5 Ways To Help You Achieve Your Goals And Dreams Through Consistent Practice

  1. Get your “why” clear: know your vision – having a compelling reason for why you do something will help you keep going.
  2. Pick one project at a time: do not take on multiple tasks at the same time, pick one thing, focus on it, and achieve the results you want before moving on to something new.
  3. Schedule your priorities: plan your activities by priority and stick to them. As you knock the items off your list, your resolve gets stronger and motivates you to keep moving further.
  4. Ignore the voice: ignore the voice that tells you to skip the things that are important. This is probably the most difficult one, but as you do more of this, it’ll get easier.
  5. Accept your slipups: it’s ok if you miss something, don’t beat yourself about it too much. Consistently move forward and get back on track by shifting your focus to the next task.

Consistency commands respect and honor on your part. It demands that you commit yourself to a sustained effort of action over the long-term.  This essentially means that you keep your promise to yourself and to others that you will follow through with what you set out to do consistently over a period of time, right up until the moment your objectives are achieved. As such, consistency is all about your ability to be dependable, reliable, and responsible for all your choices, decisions, and actions.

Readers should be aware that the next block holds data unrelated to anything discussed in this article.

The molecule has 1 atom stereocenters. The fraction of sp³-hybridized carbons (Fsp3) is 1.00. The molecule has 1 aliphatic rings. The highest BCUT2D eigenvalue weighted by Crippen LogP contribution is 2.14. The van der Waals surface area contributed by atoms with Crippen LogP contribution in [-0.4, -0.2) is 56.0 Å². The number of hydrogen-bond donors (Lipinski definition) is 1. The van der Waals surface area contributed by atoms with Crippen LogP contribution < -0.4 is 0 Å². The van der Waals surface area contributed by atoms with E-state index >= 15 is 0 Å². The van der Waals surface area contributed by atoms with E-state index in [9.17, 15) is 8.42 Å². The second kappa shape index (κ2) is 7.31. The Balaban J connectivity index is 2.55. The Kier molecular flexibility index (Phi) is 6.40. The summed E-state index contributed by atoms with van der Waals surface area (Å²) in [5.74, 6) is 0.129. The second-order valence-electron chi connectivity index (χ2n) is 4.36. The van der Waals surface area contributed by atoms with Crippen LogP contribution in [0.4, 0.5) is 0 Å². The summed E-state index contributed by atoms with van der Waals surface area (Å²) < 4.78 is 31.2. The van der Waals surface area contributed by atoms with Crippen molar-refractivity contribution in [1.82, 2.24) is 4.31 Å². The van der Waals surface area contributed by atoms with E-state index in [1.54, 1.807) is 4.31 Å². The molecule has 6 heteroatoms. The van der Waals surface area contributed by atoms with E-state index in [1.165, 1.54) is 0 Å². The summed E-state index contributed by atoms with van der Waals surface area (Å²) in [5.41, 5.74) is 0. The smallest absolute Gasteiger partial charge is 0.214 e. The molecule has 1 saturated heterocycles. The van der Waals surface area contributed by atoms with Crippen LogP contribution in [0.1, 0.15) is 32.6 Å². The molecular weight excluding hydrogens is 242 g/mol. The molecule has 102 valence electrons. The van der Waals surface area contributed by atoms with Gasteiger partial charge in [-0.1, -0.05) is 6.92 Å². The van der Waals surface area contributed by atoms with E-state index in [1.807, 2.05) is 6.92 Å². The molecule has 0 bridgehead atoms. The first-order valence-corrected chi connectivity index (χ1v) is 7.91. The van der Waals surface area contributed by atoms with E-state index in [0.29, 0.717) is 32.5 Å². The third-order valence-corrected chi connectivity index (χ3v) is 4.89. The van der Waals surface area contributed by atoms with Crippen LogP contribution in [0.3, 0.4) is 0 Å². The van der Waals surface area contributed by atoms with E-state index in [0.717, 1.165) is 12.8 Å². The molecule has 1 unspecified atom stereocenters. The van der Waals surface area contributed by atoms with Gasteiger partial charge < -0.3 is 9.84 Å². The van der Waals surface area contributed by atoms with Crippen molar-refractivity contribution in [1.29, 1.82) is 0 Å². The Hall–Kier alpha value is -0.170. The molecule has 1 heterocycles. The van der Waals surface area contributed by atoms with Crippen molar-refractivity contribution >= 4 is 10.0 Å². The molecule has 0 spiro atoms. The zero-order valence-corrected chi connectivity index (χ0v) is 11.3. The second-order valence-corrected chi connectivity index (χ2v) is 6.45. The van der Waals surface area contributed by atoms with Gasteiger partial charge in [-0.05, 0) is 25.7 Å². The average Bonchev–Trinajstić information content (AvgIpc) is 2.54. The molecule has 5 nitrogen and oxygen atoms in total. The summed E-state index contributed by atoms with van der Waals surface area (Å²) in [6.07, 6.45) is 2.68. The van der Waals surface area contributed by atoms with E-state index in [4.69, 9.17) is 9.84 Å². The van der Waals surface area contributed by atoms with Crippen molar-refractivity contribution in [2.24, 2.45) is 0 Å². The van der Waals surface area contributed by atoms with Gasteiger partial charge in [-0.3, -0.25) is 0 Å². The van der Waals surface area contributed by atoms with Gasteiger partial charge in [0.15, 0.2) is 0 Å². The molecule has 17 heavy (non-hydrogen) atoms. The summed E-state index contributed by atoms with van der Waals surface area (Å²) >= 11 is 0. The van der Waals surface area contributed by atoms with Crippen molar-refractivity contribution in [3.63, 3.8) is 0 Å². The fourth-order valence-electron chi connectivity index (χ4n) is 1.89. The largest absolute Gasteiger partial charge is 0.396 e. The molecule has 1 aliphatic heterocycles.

Consistency is about building small, empowering habits and rituals that you partake in every single day that keep you focused on your highest priorities and goals. Therefore, it essentially comes down to your ability to hold yourself accountable for the daily choices you make with no excuses and no complaints. You, and you alone, are accountable for what you do and what you fail to do. All responsibility lies solely in your hands.

Consistency means to focus on the present moment, while simultaneously maintaining a long-term vision of the future that helps you measure your results and the impact of your daily actions. With this regular feedback in your hands, you are better able to learn from your failures and mistakes to help you effectively alter your course of action where required